October 4 2022 12:27 PM E-paper Subscribe Sign in My Account Sign out

Minnesota officer who shot Daunte Wright meant to fire Taser

MINN POLICE SHOOTING 19
Protesters kneel across from the Brooklyn Center Police Department headquarters in Brooklyn Center, Minnesota, late Sunday, April 11, 2021, where protesters faced off with police officers after a police officer shot and killed Daunte Wright during a traffic stop. (Photo: NYTimes)
BROOKLYN CENTER, Minnesota — The officer who fatally shot a Black man during a traffic stop near Minneapolis mistakenly confused her gun for her Taser, police officials said Monday, quickly releasing video as they tried to ease tensions in a state on edge over the Derek Chauvin trial.اضافة اعلان

In a brief clip of body camera video, officers from the Brooklyn Center Police Department can be seen trying to handcuff the driver, Daunte Wright, before he suddenly lurches back into his car. One of the officers aims a weapon at Wright and shouts, “Taser! Taser! Taser!”

She fires one round, and Wright groans in pain.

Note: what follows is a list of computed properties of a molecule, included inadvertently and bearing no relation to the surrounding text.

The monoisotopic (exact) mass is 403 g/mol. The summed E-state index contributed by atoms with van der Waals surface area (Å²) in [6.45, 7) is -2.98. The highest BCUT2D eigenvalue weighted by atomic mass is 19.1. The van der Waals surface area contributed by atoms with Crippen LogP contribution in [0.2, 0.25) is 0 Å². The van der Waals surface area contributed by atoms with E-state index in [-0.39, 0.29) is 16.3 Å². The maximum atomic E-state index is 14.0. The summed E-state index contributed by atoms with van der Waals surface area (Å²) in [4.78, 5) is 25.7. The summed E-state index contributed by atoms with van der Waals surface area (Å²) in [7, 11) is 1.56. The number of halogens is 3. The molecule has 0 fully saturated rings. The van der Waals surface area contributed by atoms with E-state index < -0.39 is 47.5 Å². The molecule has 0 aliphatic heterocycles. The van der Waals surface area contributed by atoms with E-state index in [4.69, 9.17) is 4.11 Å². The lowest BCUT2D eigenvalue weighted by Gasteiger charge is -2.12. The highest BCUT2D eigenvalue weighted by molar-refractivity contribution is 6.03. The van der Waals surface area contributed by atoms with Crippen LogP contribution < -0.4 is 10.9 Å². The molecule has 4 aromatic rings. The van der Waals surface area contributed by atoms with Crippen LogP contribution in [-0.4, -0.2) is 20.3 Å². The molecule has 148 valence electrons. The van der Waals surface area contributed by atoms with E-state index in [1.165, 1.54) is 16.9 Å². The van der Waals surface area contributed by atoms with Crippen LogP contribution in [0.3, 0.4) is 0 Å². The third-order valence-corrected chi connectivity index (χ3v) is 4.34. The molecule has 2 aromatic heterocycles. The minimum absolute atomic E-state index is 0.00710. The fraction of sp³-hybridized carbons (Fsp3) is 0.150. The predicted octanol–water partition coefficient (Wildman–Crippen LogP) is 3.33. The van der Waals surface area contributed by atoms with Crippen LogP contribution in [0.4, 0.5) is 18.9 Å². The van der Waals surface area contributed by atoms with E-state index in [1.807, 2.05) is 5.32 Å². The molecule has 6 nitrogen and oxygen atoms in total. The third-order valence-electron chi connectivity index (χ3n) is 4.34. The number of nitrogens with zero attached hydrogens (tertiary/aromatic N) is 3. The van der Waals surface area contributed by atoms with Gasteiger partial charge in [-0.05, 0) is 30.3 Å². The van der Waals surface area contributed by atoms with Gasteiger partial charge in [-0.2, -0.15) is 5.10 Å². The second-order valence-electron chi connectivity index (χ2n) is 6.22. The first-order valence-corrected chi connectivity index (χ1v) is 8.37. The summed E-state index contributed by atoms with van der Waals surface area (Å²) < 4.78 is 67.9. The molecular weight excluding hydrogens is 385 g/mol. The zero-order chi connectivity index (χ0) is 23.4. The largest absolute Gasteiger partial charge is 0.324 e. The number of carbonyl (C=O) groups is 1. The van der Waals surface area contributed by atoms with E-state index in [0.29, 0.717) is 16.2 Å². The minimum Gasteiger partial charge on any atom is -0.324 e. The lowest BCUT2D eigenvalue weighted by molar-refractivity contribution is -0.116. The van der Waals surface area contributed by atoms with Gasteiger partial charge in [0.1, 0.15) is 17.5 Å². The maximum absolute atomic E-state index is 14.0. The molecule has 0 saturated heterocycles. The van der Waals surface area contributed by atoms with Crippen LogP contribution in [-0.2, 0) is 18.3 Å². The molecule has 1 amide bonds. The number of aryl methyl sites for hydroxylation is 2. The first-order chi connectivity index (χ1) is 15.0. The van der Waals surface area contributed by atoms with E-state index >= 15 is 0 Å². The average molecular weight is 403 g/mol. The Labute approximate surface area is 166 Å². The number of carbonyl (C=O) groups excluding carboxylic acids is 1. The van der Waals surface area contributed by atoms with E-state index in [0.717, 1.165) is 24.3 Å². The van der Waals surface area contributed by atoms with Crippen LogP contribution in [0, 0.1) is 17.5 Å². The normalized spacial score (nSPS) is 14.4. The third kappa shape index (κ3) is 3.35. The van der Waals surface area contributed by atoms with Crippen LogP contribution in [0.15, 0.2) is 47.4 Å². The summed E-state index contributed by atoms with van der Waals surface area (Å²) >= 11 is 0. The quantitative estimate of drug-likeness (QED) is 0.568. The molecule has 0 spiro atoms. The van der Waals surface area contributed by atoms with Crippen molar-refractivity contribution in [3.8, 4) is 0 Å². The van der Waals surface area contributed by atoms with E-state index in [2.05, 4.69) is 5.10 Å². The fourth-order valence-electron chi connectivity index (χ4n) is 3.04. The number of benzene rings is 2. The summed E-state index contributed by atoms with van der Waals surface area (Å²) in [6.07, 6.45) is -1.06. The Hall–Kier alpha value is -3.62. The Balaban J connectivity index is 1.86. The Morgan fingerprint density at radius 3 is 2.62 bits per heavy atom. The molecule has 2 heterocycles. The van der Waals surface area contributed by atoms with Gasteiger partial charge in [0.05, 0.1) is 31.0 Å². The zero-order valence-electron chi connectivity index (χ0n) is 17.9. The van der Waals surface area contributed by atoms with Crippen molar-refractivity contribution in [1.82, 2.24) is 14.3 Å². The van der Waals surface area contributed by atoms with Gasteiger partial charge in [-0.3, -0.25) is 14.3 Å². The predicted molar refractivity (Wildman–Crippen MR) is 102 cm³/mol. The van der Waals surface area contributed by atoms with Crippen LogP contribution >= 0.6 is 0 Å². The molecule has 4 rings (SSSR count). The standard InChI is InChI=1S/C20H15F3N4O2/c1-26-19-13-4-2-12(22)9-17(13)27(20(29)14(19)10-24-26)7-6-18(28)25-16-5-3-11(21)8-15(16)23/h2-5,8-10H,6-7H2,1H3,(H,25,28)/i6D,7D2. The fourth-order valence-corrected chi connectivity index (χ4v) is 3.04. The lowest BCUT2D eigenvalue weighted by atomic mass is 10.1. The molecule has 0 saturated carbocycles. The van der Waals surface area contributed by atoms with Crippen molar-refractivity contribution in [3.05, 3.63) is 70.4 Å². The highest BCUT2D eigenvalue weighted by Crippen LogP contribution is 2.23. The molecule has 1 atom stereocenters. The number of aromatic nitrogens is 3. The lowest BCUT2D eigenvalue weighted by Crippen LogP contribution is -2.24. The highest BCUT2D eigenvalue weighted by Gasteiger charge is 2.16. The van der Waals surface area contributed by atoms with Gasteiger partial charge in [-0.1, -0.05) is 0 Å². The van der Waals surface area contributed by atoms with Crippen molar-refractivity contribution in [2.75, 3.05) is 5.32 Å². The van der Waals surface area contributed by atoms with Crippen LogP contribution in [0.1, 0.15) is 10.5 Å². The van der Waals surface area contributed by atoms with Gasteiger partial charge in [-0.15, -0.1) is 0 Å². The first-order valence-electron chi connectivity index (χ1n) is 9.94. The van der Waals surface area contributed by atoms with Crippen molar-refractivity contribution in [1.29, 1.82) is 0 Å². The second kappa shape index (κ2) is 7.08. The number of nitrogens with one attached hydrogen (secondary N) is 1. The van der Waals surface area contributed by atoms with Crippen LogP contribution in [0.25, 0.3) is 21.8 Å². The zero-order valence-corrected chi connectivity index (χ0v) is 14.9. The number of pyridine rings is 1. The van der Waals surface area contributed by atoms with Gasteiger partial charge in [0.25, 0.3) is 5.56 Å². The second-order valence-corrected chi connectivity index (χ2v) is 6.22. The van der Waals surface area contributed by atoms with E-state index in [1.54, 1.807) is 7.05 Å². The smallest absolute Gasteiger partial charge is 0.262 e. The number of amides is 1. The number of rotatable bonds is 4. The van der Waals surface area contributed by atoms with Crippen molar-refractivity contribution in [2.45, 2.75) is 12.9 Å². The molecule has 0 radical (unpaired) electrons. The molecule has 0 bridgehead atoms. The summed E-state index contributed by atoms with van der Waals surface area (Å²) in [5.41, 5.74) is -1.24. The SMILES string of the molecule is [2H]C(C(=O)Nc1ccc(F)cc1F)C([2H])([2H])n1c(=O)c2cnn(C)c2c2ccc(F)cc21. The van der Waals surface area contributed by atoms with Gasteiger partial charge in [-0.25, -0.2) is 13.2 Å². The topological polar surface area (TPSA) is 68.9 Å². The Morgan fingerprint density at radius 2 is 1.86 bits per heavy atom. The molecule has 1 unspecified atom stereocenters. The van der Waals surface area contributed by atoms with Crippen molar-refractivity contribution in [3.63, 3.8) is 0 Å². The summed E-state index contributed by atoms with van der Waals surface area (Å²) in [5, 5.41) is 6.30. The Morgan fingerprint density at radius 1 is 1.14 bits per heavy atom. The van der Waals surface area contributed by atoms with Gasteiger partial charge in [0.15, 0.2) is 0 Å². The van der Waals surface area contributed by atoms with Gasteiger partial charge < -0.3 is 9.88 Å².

“Holy shit, I just shot him,” the officer can be heard shouting.

Late Monday, the officer who fired the fatal shot was identified as Kim Potter, who has worked for the department for 26 years.

The announcement came as protesters faced off with the police. Hundreds had gathered outside the Brooklyn Center police station for the second consecutive night, defying the 7pm curfew.

Demonstrators occasionally lobbed water bottles and rocks over newly erected fencing, chanting “killer cop” and “hands up, don’t shoot” while officers clad in riot gear stood guard. Officers responded by sporadically firing projectiles at the crowd and at one point released a chemical agent that caused people to cough. 

Mayor Mike Elliott of Brooklyn Center, in an interview on CNN, urged the protesters to leave: “I’m asking everybody to go home. We need to keep the peace in our city.” By midnight, only a few dozen people remained.

Even though many details about Potter and the shooting remain scarce, the Twin Cities spent the day bracing for unrest. The mayors of Minneapolis and St. Paul declared states of emergency, and professional baseball, basketball and hockey games in Minnesota were postponed.

The fatal shooting Sunday took place in a region already at the center of a national reckoning over police officers’ use of force against Black people. As the investigation into Wright’s death in Brooklyn Center was beginning Monday, prosecutors in a courtroom less than 17km away completed the questioning of their witnesses in the trial of Chauvin, the former Minneapolis police officer charged with murdering George Floyd in May.

The shooting of Wright, 20, caused an immediate outcry and recognition by President Joe Biden, who said he was praying for the Wright family and called for an investigation.